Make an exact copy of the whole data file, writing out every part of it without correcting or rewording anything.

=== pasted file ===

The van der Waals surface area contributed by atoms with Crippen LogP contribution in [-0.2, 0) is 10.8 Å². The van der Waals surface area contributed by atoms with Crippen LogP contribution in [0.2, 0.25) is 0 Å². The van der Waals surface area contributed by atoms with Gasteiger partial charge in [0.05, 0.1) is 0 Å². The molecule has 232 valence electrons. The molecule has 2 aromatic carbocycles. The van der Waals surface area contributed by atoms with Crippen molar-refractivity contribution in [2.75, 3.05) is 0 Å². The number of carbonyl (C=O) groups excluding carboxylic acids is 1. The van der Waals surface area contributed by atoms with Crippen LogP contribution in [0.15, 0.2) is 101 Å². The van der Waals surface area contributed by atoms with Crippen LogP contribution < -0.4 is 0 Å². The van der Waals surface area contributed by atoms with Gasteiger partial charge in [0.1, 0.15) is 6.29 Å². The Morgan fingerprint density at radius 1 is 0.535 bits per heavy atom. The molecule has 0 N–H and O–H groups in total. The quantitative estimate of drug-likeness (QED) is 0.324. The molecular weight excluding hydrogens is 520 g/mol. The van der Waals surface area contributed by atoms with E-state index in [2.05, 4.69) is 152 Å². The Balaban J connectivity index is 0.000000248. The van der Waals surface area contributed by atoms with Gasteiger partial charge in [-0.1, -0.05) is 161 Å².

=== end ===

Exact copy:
The van der Waals surface area contributed by atoms with Crippen LogP contribution in [-0.2, 0) is 10.8 Å². The van der Waals surface area contributed by atoms with Crippen LogP contribution in [0.2, 0.25) is 0 Å². The van der Waals surface area contributed by atoms with Gasteiger partial charge in [0.05, 0.1) is 0 Å². The molecule has 232 valence electrons. The molecule has 2 aromatic carbocycles. The van der Waals surface area contributed by atoms with Crippen molar-refractivity contribution in [2.75, 3.05) is 0 Å². The number of carbonyl (C=O) groups excluding carboxylic acids is 1. The van der Waals surface area contributed by atoms with Crippen LogP contribution in [0.15, 0.2) is 101 Å². The van der Waals surface area contributed by atoms with Crippen LogP contribution < -0.4 is 0 Å². The van der Waals surface area contributed by atoms with Gasteiger partial charge in [0.1, 0.15) is 6.29 Å². The Morgan fingerprint density at radius 1 is 0.535 bits per heavy atom. The molecule has 0 N–H and O–H groups in total. The quantitative estimate of drug-likeness (QED) is 0.324. The molecular weight excluding hydrogens is 520 g/mol. The van der Waals surface area contributed by atoms with E-state index in [2.05, 4.69) is 152 Å². The Balaban J connectivity index is 0.000000248. The van der Waals surface area contributed by atoms with Gasteiger partial charge in [-0.1, -0.05) is 161 Å².